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Old 09-09-2013, 10:40 AM   #1
oxonbrew
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Default pid accuracy and sensor type??

Hi,

I posted the question below in the electric brewing forum but it seems no one answers, so I thought I'd try here. My question is:

My pid manual says "Indication and control accuracy 0.1℃, ±0.2%FS " What does this mean and how accurate can I expect the temperature measurements to be???

Thanks for any help!

Previous post in Electric Brewing:

Hi All,

I've recently bought a sestos PID with the aim of upgrading my brewing system to a herms type system.

When reading the PID instructions I see that the accuracy of the PID is quoted as "Indication and control accuracy 0.1℃, ±0.2%FS ".

My question is what does this mean???

My understanding is that it says the PID reports back in 0.1C increments and 0.2%FS is 0.2% of the full scale accuracy.

If I use a k-type thermocouple the scale is -50 to 1350C i.e. 1400C full scale. So the accuracy is 0.2% x 1400C = +/-2.8C - this seems bad??? Is this an offset that doesn't change is is it really saying that my reading is within 6C ?

If I used a CU50 the range is -50 to 150C and the accuracy is +/- 0.4C

Or a PT100 -200 to 600 so an accuracy of +/- 1.6C

So should I use CU50 ?? or have I misunderstood ????

Cheers!



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Old 09-09-2013, 11:41 AM   #2
Bigbeavk
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The PID accuracy does not include the accuracy of your thermocouple. If you are going to use a thermocouple I would order a GE ultra premium high accuracy T type with a seal end and of course you must calibrate both as a system to determine the accuracy. If you can get a 2 wire thermistor probe or a platinum resistance probe you will be able to calibrate it to tight tolerance as well. Here's a link for the GE thermocouples http://www.ge-mcs.com/download/validation/Validation_TC_Datasheet_final.pdf

Either way you must calibrate it to check the accuracy. I hope this helps.



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Old 09-09-2013, 01:48 PM   #3
mabrungard
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I have used K-type thermocouples for almost a decade in my old system. But I recently upgraded the system and it includes longer leads (~6') on the thermocouple wiring. That has significantly degraded the accuracy. I plan on moving to a 3-wire Pt100 RTD for this system to restore the accuracy. Either 3 or 4 wire cabling to a RTD helps take out the issue of the long leads.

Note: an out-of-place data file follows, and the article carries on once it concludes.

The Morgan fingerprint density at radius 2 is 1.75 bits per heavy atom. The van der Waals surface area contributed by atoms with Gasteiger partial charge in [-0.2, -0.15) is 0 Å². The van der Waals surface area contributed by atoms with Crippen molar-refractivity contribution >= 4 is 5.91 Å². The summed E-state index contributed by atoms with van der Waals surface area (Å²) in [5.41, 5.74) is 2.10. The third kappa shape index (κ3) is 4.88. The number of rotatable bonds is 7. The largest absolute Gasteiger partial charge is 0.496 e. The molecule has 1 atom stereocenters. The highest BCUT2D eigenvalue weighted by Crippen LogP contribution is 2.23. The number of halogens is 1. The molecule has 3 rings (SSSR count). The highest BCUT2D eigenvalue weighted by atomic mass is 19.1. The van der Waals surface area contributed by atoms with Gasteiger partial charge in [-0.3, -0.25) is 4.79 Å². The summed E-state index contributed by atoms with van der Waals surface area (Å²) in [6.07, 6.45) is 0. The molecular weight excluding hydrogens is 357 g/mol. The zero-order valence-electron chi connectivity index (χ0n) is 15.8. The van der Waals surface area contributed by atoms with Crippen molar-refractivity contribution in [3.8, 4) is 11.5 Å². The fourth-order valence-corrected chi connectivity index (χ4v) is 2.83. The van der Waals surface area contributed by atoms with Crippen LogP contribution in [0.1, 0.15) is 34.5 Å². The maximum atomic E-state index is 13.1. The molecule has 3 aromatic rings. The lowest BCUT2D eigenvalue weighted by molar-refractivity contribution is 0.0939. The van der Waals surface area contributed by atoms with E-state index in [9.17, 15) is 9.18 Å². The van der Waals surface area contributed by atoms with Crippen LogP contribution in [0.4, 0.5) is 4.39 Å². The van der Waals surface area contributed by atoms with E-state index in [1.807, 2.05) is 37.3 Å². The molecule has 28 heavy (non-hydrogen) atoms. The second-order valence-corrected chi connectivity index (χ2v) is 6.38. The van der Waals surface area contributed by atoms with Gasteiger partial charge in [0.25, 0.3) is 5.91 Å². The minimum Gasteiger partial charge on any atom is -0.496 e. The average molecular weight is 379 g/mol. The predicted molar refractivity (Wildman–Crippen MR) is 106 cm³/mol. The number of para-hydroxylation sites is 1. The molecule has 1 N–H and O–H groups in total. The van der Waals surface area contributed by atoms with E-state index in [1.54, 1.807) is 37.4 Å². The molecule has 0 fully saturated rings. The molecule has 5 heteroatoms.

If your system will have short leads, I think that the K-type thermocouple is still a decent choice. Less expensive too.

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Old 09-09-2013, 02:39 PM   #4
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RDWHAHB
You are understanding the spec correctly.
Try to use a controller and probe where your operating arena is close to the middle of the 'full scale'.

An RTD is more accurate by design.

It is best to setup your controller with a pot of boiling water and enter the offset that matches 212degF. (sea level)
Mash temp of ~165degF may then only be 1/2degF off.

If you have a trusted thermometer you've been using, set that offset into the controller. It will help with consistency until you get a grasp of the controllers and their accuracy.

For fun, find the accuracy of your current temp measurement system.

'da Kid

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Old 09-09-2013, 03:12 PM   #5
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Quote:
Originally Posted by oxonbrew View Post
If I use a k-type thermocouple the scale is -50 to 1350C i.e. 1400C full scale. So the accuracy is 0.2% x 1400C = +/-2.8C - this seems bad??? Is this an offset that doesn't change is is it really saying that my reading is within 6C ?

If I used a CU50 the range is -50 to 150C and the accuracy is +/- 0.4C

Or a PT100 -200 to 600 so an accuracy of +/- 1.6C

So should I use CU50 ?? or have I misunderstood ????

Cheers!
Any of those options will work for you. Don't get hung up on full scale accuracy. You will be using the temperature probe in a very limited range. The PT100 is your best option but a TC will work just fine. I don't have any experience with a CU50. Your sensors will ony be as accurate the calibration you perform so make sure you focus on that and get the sensor dialed in at the setpoints/range you will be using it.


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